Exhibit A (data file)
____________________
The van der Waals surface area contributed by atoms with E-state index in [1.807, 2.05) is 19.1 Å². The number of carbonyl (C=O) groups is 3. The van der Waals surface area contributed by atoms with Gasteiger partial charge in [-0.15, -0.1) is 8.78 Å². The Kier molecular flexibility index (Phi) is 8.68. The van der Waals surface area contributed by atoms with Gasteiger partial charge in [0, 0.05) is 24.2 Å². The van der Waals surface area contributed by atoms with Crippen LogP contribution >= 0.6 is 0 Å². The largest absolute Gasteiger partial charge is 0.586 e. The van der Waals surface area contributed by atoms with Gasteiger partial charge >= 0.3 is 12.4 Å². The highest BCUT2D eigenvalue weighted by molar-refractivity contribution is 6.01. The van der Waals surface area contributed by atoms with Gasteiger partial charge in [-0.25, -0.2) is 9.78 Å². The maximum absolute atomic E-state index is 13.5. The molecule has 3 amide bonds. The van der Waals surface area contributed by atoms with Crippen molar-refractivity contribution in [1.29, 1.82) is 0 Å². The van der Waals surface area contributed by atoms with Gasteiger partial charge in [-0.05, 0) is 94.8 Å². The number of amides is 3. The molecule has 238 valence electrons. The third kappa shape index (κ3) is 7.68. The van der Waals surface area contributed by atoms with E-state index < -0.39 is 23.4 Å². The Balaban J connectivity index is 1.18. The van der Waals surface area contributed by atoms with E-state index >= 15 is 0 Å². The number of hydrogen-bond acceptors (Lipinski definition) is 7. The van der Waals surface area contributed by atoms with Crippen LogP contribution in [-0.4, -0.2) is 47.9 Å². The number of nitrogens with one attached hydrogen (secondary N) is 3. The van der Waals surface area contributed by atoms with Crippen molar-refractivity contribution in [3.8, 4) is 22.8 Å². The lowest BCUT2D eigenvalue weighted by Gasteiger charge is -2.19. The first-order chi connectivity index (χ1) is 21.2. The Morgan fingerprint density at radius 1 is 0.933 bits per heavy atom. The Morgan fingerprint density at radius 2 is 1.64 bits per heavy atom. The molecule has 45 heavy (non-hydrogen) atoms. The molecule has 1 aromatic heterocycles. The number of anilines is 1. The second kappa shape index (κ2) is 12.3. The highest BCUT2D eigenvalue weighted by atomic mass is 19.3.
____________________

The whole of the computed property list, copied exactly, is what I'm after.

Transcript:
The van der Waals surface area contributed by atoms with E-state index in [1.807, 2.05) is 19.1 Å². The number of carbonyl (C=O) groups is 3. The van der Waals surface area contributed by atoms with Gasteiger partial charge in [-0.15, -0.1) is 8.78 Å². The Kier molecular flexibility index (Phi) is 8.68. The van der Waals surface area contributed by atoms with Gasteiger partial charge in [0, 0.05) is 24.2 Å². The van der Waals surface area contributed by atoms with Crippen LogP contribution >= 0.6 is 0 Å². The largest absolute Gasteiger partial charge is 0.586 e. The van der Waals surface area contributed by atoms with Gasteiger partial charge >= 0.3 is 12.4 Å². The highest BCUT2D eigenvalue weighted by molar-refractivity contribution is 6.01. The van der Waals surface area contributed by atoms with Gasteiger partial charge in [-0.25, -0.2) is 9.78 Å². The maximum absolute atomic E-state index is 13.5. The molecule has 3 amide bonds. The van der Waals surface area contributed by atoms with Crippen molar-refractivity contribution in [1.29, 1.82) is 0 Å². The van der Waals surface area contributed by atoms with Gasteiger partial charge in [-0.05, 0) is 94.8 Å². The number of amides is 3. The molecule has 238 valence electrons. The third kappa shape index (κ3) is 7.68. The van der Waals surface area contributed by atoms with E-state index < -0.39 is 23.4 Å². The Balaban J connectivity index is 1.18. The van der Waals surface area contributed by atoms with E-state index >= 15 is 0 Å². The number of hydrogen-bond acceptors (Lipinski definition) is 7. The van der Waals surface area contributed by atoms with Crippen LogP contribution in [-0.4, -0.2) is 47.9 Å². The number of nitrogens with one attached hydrogen (secondary N) is 3. The van der Waals surface area contributed by atoms with Crippen molar-refractivity contribution in [3.8, 4) is 22.8 Å². The lowest BCUT2D eigenvalue weighted by Gasteiger charge is -2.19. The first-order chi connectivity index (χ1) is 21.2. The Morgan fingerprint density at radius 1 is 0.933 bits per heavy atom. The Morgan fingerprint density at radius 2 is 1.64 bits per heavy atom. The molecule has 45 heavy (non-hydrogen) atoms. The molecule has 1 aromatic heterocycles. The number of anilines is 1. The second kappa shape index (κ2) is 12.3. The highest BCUT2D eigenvalue weighted by atomic mass is 19.3.